When do we really understand something?
This is a question that popped into my mind one day, and has kept me busy ever since. Understanding was always quite clear to me, possibly through my interest in physics: Observe something (or someone) enough, find patterns and trends and finally draw conclusions resulting in the understanding of something. For example in basic physics: If you observe something for long enough, like an apple falling towards the ground and then stopping when it gets there, you can draw the conclusion that: ‘if you drop an apple, it will fall and stop when it hits the ground.’ and understand that apples fall towards the ground and don’t launch into the sky upon release.
All this is fine until someone asks a question you had not prepared for, or someone (or something) behaves differently than expected to your conclusions and understandings. Questions like ‘Why does the apple fall?’ or ‘Why doesn’t it go through the floor?’ and situations like someone having lost a close-ish family member (like an uncle or aunt), you expecting them to be sad but they are not sad at all, or they are truly indifferent. Both put you in a situation of doubt or uncertainty. The question makes you doubt your understanding, making your hard work feel like it’s worth less.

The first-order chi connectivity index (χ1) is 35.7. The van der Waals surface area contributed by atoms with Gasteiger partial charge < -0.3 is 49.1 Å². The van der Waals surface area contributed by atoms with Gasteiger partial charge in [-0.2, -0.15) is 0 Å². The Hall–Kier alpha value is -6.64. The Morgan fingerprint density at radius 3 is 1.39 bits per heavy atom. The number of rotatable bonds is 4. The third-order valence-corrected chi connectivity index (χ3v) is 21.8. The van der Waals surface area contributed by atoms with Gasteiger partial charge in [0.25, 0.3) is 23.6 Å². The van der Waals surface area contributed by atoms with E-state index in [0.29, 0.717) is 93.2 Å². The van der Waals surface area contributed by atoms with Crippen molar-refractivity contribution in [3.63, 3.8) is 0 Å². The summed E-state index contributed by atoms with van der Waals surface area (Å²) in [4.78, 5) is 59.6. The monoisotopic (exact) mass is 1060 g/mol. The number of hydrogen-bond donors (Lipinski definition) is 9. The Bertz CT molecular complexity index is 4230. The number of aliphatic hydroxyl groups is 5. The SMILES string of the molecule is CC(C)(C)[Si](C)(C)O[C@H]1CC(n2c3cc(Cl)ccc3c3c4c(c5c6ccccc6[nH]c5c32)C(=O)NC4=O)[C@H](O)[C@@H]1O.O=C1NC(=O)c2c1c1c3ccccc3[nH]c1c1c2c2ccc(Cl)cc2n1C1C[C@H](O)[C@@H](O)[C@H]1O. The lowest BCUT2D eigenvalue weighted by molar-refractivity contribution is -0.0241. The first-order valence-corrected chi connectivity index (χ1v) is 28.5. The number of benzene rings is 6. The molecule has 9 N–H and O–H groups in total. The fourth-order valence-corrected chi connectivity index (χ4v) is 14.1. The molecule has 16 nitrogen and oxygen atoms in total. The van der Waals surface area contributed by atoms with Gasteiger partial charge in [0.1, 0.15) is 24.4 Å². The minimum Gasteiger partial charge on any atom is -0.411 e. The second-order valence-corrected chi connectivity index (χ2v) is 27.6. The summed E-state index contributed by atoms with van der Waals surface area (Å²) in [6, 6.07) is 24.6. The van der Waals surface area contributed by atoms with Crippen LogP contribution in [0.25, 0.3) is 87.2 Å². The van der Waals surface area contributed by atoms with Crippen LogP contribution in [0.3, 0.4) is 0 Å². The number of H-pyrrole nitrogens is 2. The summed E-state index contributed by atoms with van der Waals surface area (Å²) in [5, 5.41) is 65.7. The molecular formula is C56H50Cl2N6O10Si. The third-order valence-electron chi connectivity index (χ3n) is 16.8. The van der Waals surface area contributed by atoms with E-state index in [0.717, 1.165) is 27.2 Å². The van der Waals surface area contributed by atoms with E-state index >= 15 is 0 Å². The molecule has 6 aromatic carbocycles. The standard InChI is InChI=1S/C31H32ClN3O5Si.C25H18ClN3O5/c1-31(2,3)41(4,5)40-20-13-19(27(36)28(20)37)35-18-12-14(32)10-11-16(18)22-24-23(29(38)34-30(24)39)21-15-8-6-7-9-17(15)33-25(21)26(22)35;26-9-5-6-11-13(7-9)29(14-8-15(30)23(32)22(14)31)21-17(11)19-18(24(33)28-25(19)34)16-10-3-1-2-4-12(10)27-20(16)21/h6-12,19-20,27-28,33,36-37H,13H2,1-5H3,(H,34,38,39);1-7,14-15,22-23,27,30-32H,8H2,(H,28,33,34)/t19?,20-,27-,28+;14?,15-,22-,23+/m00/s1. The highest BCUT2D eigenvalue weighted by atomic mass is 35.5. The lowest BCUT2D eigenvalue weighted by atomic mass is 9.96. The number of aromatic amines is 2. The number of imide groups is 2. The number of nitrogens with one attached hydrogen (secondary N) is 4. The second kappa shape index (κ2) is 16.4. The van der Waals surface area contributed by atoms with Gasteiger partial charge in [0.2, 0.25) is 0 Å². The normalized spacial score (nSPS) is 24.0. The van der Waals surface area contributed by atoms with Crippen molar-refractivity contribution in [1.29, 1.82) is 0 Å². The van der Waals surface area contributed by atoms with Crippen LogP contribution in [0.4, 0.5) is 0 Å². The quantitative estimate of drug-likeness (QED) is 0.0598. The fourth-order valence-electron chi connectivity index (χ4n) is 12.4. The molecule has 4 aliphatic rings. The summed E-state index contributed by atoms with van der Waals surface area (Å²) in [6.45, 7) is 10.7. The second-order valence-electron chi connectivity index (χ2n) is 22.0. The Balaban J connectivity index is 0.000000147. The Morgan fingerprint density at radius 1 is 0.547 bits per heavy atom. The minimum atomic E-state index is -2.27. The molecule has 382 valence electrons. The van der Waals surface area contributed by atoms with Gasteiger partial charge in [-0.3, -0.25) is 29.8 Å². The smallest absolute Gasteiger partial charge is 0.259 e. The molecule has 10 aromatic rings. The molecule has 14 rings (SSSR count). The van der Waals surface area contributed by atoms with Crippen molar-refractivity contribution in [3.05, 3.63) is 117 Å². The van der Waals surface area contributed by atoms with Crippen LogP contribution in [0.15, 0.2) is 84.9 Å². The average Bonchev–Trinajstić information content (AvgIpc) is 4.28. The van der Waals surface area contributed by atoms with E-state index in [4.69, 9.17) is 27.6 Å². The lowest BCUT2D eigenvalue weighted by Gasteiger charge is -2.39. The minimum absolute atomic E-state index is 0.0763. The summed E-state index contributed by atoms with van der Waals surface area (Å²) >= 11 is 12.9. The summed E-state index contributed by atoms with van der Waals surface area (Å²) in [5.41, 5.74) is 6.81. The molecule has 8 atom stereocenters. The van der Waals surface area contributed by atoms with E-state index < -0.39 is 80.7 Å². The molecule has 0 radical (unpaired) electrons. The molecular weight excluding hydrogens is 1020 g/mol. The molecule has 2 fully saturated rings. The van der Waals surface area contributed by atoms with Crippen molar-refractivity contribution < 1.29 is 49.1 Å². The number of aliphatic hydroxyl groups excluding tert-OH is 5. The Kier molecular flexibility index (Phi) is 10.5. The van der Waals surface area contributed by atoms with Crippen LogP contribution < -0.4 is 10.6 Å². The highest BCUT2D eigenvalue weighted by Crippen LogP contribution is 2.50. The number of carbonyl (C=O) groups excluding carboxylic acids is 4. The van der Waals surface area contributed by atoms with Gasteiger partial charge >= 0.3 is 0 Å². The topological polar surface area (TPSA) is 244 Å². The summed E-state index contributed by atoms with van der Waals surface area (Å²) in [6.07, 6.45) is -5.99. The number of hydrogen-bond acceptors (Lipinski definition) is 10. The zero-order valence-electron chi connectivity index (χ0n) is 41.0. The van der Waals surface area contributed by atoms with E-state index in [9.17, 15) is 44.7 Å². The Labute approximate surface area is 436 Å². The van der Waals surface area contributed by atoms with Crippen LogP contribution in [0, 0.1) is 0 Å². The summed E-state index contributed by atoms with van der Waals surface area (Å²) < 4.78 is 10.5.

A situation like someone’s indifference to a family member’s death when you thought they would be sad makes you doubt your understandings of human behaviour, and as you might have realised you are a human too! So this doubt makes you doubt your understanding of yourself, and rather than questioning your own understanding it is easier for humans to defend themselves and their understandings, or even attack the person behaving wrongly. Statements like ‘What’s wrong with him?’, ‘He’s not right.’ or ‘he should feel sad!’ start to arise before thinking that you yourself are wrong.
That last statement is very interesting; people put so much value on their own understandings that they feel it is so much the absolute truth that others should obey their truths, that they should behave according to your understandings.
The only time someone would truly, in his own mind, understand something is of he thought it all out for himself and does not talk to anyone about it, fence off his thoughts from all outside inputs that could contradict his understandings and be content with his own truth. He does then not know what’s wrong or incorrect about his truth, thus completely thinking it is correct which leads perfectly into the statement
Ignorance is bliss.
Thanks for reading! 🙂